The first few acts included a three-piece girls+guitars band playing jaunty, sing-a-long songs. And everyone was singing along - within the first few bars being played, the dancefloor was full of young couples dancing formalised, traditional dances. Next came some rapping kids - comedy rap, I think - mixing their own raps, Limp Bizkit and Ruslana. Odd but amazing. Following these was some sketches (not a notion what they were about). Then came a 7-piece ska band with added accordion and sax. They were amazing, and I only wish I could understand who they were so I could get a CD.
During the concert, I got a message from Thomas, a German guy living in Gdansk who had offered to take me out with some of his friends. I left the concert at a lull, when a band fronted by a hoary old rocker but with younger accompaniment took the stage. (It was quite clear this old man fancied himself a lot and continuously changed his backing as Nobody Was Ever Good Enough For Him.)
I met up with Thomas and friends later in Sopot (one of the three cities which make up the Trojmiasto area), after something of a debacle getting a train ticket. They took me to Faktoria, Gdańsk's only (functioning) gay club (the only other club allegedly being a mafia front). Gaying in Gdańsk seems quite closeted - Faktoria was in what seemed to me like an industrial wasteland. We had to dodge puddles, mud and clamber up some snowy hills to get there.
Other bars I went to were down dark alleys, behind large doors with doorbells for entry. Once inside, Faktoria was amazing. The decor was modern, stylish, a little camp and eccentric but with real personality - lizard statues on the walls, some glitter here, cock pictures there. Sadly the music didn't live up to the image with the DJ playing a seemingly continuous loop of beat-beat-beat dance music. She committed a heinous crime against humanity by playing Madonna's Hung Up and neglecting to actually play the chorus.
So I quickly gave up on dancing and began talking to all and sundry (my evening being fully fuelled by local vodka Źubrówka and apple juice). I met lots of interesting people: an American guy who had lived in London and Berlin, a local Polish guy now living in London, a half-Polish, half-Papua New Guinean guy and his Swedish boyfriend. Everyone was incredibly friendly and chatty. When we tired of Faktoria's music (this being about 4am), we moved on to an after-party at Pompon, a small bar. Crazy antics ensued: every table and chair was being danced on with some people perched poledancing on the stairs railings.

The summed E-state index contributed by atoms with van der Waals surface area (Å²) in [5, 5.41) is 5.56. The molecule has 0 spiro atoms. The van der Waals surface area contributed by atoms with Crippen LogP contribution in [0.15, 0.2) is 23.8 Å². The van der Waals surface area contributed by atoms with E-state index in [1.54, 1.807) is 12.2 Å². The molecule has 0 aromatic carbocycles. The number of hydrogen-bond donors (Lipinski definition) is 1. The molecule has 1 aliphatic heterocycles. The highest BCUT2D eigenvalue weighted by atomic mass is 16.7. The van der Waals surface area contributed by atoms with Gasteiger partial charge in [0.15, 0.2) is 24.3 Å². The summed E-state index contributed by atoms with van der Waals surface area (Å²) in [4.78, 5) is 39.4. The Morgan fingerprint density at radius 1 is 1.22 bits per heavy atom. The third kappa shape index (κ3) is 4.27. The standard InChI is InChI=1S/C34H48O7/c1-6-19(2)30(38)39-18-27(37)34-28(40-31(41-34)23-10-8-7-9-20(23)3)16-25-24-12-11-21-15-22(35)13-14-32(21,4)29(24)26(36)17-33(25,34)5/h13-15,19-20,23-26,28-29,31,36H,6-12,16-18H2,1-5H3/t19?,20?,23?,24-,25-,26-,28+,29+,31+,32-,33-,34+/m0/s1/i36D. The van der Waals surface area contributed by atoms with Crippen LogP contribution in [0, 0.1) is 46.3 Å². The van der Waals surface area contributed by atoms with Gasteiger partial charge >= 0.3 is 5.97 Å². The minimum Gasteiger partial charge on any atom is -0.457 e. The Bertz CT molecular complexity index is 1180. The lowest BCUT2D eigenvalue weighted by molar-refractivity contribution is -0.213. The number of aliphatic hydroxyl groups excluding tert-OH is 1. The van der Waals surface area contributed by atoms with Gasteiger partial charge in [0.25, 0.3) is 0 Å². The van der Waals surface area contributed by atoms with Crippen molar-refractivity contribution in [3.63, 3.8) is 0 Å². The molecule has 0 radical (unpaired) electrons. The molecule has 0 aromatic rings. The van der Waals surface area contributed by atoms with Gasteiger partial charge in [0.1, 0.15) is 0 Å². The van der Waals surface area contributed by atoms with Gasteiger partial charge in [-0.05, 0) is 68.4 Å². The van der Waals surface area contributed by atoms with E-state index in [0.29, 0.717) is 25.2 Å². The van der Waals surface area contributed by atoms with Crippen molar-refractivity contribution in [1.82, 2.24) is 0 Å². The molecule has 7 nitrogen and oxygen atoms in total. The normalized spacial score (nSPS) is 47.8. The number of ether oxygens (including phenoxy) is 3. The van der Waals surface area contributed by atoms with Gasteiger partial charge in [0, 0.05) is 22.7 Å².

I stumbled home to my hotel, looking the very epitome of the drunken Irishman, at about 7.
Sunday, I woke and did some shopping. My stomach soon needed food, so I went in search of an open restaurant in the old city. I found Bistro Kos. The menus were only in Polish so once I established that what I was ordering was not fish, I waited for my surprise meal. The plate that came was rectangular, about twelve inches by eight and full of food. I had a spicy chicken dish and potato chips and lots of salads and dressings. It was gorgeous. From there, I went to a supermarket to stock up on vodka and then to another coffee shop (The Daily Cafe on Ulica Długa) where I had a hazelnut shake (again a surprise order!).
I spent Sunday evening in Sopot in the company of Krzys. Sopot is definitely livelier than Gdańsk with much more bars and restaurants and would thus seem an altogether better city to be based in (although it is very easy to get there from Gdańsk on the local commuter trains which run all night). Krzys told me that surveys have found Sopot the best place to live in Poland with its residents the 'happiest' in Poland and it was easy to see why, especially in summer with a beach on your doorstep.
We went to Soho Bar, a gay-friendly bar (so called as gay people run it). It was very quiet but I would imagine is great fun when in full swing. Its one toilet had a mirrored ceiling which was certainly interesting. From there we went to Niebieski Kot (Blue Cat), a new bar which had just opened at Hallowe'en. Run by a lesbian couple, this bar felt a little more lesbian but not exclusively so. Krzys told me that in Poland, it would be preferred if bars were more exclusively male or female. Niebieski Kot's decor was very 'Sopot' - boldly painted walls, with a tree 'growing' up the middle, and lots of junk and clutter (books, an empty frame [ooh, metaphoric!], an old radio, photos, statues of cats, a skeleton...). We rounded off the evening drinking Goldwasser - a vodka with flakes of gold in it.
Maybe it's the drink talking but it's a good metaphor for Gdańsk: harsh, but with glimmers of beauty and fabulousness.
All in all, I thoroughly enjoyed my two days in Gdańsk. The city itself is a little quiet and strung out for full on tourism but with a little delving, interesting and fun areas can be found. And vodka is cheap as. What more could you ask for?!